As we can see, this XSD defines a number of namespaces, sets our targetNamespace for the schema, and includes a number of other XSDs from the set of FpML XSDs. It defines one complex type, ValuationDocument. Remember that complex types only have to appear in the XML if they are referenced as the type of an element: ValuationDocument does not have to appear in any XML just by virtue of being in this document.
The schema finally defines the one mandatory top-level element in this document, which is an element called ‘FpML’ which is of type ‘Document’. If we expand the FpML element definition we find it just contains an annotation (comment). So in effect all this schema is saying is that our root element for an FpML document must be called ‘FpML’ and it must be a Document.
Schemas Needed to Validate an Interest Rate Swap
It’s also worth noting here that we don’t need all the XSDs that are imported here to validate the interest rate swap successfully. In fact we can comment them all out apart from fpml-ird-4-2.xsd, provided we add an import for fpml-doc-4-2.xsd (which is included in fpml-valuation-4-2.xsd). We need to comment out the ValuationDocument complex type as well if we do this.
Note you can use the usual comment out/uncomment buttons in Visual Studio to comment XML (and hence XSD) code.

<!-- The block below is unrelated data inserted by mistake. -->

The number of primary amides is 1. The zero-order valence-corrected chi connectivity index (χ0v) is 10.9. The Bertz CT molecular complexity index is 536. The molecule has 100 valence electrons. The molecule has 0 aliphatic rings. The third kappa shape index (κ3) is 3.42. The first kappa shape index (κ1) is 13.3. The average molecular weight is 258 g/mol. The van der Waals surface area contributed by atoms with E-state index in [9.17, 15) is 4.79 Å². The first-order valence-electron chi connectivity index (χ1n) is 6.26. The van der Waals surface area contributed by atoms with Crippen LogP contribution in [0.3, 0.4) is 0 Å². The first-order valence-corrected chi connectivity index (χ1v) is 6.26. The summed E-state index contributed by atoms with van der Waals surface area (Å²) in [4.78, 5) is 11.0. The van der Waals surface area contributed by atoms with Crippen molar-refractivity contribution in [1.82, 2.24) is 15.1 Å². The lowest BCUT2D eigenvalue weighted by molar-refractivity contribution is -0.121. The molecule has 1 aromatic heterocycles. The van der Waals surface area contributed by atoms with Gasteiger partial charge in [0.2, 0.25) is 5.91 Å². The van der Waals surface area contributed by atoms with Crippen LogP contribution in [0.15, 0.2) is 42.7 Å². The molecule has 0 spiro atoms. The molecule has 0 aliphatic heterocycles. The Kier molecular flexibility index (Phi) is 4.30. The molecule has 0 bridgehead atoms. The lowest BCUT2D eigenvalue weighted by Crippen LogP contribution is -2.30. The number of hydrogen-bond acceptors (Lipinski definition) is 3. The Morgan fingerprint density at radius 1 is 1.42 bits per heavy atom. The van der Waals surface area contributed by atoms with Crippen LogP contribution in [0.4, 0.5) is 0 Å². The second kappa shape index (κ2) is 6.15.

So the ird_ex01_vanilla_swap.xml file will validate with fpml-main changed as below. This makes it clear that we are only using a subset of our XSD files to validate an interest swap, which is what you’d expect. Note that fpml-ird-4-2.xsd itself includes a number of other FpML schemas, so we are not JUST validating with the two included below:
We can now navigate to the Document complex type, which is in file fpml-doc-4-2.xsd. Remember that to do this in Visual Studio all we need do is right-click “Document” and select “Go to definition” (or hit F12). We see that Document is defined as ‘abstract’. This is equivalent to a class being abstract in C#. It means we can’t use Document directly as the type of an element, but have to derive from it first. Document also contains an attributeGroup that references StandardAttributes.atts. This has one mandatory attribute ‘version’ (which applies to the FpML element), and can have value “4-0”, “4-1”, or “4-2”.